0CommentWas this review helpful to you?YesNoSending feedback...
Thank you for your feedback.
Sorry, we failed to record your vote. Please try again
Report abuse
1 of 1 people found the following review helpful
Format: Audio CD
Even in the always surprising musical world of 70's pop Todd Rundgren always seemed to be turning heads. Looking back it probably has little to do with his genre bending style as it does with the creative way in which he handles all the melodies,harmonic variations and chord changes he uses so well within all his musical concepts. The song comes first and because Todd loved to bring in elements of the more densely chorded 70's style soul into his pop music as opposed to just working with one variation of the 12 bar blues after the other. The interesting thing about this album is that it includes one half of covers,apparently music that inspired his own. They're all 60's rock hits and all are interestingly presented very very close to the originals but done extremely well. "Good Vibrations" and "Rain" are in fact carbon copies but showcase Rundgren as an excellent mimmic as well as someone with very good taste in pop music. Of his originals "Black And White" and the oddball rock n soul groove of "Boogies (Hamburger Hell)" are the most rock guitar oriented the the harder edged of the tunes here,even though both have a certain abstract touch that Rundgren was able ready and able to blend into even his poppiest music. And for that "Love Of The Common Man" and "Clishe" are excellent examples of Todd's soul/pop singer-songwritet style. The most impressive song here is the nearly eight minute "The Verb "To Love"" which definately extends Rundgren's writing style and ability at creating expressive chord changes to the next level. It's no secret that Songs in the Key of Life came out this same year because that style of songwriting was having a very strong effect on Rundgren here. Even though I am sure most Rundgren fans think of his music more in a pop/rock context than a soul inflected one. He sure had a strong streak of albums though with wonderful artistic results and this ranks as definately one of them.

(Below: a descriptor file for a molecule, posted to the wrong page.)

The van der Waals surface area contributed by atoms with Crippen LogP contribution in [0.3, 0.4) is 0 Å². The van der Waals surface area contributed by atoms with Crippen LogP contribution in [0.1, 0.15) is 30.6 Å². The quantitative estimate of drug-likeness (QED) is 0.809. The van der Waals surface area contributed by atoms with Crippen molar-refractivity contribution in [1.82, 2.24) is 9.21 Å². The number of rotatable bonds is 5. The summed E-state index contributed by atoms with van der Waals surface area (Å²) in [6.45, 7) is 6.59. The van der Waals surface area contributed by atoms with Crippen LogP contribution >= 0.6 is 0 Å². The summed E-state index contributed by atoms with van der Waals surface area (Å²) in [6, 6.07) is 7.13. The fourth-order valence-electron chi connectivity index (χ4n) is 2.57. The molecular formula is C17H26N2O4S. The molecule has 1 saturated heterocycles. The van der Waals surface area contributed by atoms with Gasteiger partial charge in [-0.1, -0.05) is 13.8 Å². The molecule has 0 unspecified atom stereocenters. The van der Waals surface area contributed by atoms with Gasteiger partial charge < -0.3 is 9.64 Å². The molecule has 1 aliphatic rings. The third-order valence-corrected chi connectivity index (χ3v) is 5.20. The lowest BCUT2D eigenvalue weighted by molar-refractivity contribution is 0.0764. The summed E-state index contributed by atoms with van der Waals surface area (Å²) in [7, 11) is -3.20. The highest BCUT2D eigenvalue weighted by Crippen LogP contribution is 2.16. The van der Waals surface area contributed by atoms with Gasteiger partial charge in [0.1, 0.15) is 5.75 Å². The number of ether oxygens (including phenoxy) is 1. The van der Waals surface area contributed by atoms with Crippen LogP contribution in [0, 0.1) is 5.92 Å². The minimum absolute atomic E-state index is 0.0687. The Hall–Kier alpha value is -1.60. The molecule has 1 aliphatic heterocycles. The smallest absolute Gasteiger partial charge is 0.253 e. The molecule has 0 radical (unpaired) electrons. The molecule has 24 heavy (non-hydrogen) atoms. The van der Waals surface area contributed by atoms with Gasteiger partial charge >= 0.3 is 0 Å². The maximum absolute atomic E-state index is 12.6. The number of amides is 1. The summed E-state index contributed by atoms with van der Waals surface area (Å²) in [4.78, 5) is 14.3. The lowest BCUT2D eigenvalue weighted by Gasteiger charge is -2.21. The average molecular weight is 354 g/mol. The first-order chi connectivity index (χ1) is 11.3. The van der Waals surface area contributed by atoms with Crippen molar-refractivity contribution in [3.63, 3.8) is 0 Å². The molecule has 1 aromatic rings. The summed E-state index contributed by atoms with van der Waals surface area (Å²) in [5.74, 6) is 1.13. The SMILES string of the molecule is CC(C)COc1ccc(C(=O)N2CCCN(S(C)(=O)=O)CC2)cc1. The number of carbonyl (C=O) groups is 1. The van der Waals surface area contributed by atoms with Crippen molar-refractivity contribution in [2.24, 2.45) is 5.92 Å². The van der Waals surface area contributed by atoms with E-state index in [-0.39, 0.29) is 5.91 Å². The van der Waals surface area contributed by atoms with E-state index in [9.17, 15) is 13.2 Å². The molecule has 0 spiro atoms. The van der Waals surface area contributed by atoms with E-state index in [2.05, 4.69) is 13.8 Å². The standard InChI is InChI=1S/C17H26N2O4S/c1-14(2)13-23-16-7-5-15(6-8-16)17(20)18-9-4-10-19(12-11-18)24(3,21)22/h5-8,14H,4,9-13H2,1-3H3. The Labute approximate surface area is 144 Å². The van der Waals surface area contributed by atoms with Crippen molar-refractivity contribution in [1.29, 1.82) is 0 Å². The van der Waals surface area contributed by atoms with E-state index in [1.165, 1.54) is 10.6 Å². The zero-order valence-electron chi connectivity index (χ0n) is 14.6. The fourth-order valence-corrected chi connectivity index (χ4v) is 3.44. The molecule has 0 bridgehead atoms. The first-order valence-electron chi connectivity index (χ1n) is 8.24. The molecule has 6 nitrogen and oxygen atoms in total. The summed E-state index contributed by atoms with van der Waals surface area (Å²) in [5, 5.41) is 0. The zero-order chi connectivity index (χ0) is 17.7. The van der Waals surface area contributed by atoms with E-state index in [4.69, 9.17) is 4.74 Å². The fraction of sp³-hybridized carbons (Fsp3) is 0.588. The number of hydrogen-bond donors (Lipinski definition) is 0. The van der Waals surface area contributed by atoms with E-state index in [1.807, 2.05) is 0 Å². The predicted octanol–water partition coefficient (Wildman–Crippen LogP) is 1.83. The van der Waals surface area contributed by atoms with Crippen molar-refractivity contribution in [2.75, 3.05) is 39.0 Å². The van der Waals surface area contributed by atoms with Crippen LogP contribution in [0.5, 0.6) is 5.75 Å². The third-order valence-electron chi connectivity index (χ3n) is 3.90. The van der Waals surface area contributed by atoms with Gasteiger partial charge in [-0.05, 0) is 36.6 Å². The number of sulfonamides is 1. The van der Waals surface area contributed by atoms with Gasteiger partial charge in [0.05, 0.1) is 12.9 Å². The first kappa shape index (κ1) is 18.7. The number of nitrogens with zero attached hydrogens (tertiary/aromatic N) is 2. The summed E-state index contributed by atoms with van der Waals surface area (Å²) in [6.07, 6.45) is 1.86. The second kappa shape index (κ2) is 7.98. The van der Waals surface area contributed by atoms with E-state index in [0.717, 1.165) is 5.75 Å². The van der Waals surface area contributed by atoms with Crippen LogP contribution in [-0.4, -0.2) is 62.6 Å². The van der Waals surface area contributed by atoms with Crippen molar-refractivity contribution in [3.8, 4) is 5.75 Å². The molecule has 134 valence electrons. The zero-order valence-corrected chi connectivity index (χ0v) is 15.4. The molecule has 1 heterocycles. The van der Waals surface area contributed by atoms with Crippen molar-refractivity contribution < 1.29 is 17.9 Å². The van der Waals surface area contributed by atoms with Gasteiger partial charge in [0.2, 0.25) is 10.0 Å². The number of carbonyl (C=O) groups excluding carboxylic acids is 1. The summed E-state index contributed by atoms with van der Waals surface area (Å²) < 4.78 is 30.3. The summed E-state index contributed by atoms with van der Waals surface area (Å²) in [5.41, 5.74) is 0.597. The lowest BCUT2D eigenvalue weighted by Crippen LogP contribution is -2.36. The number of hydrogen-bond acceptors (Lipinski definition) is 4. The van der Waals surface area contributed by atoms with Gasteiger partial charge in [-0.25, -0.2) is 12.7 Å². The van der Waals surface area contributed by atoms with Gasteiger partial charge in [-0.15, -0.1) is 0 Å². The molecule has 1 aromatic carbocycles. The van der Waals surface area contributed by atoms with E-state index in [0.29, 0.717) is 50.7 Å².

0CommentWas this review helpful to you?YesNoSending feedback...
Thank you for your feedback.
Sorry, we failed to record your vote. Please try again
Report abuse
     
 
Customers who viewed this also viewed
Initation / Faithful
Initation / Faithful by TODD RUNDGREN (Audio CD - 2011)

Global
Global by Todd Rundgren (Audio CD - 2015)

A Wizard, A True Star
A Wizard, A True Star by Todd Rundgren (Audio CD - 1990)
 
     

Send us feedback

How can we make Amazon Customer Reviews better for you?
Let us know here.

Your Recently Viewed Items and Featured Recommendations 
 

After viewing product detail pages, look here to find an easy way to navigate back to pages you are interested in.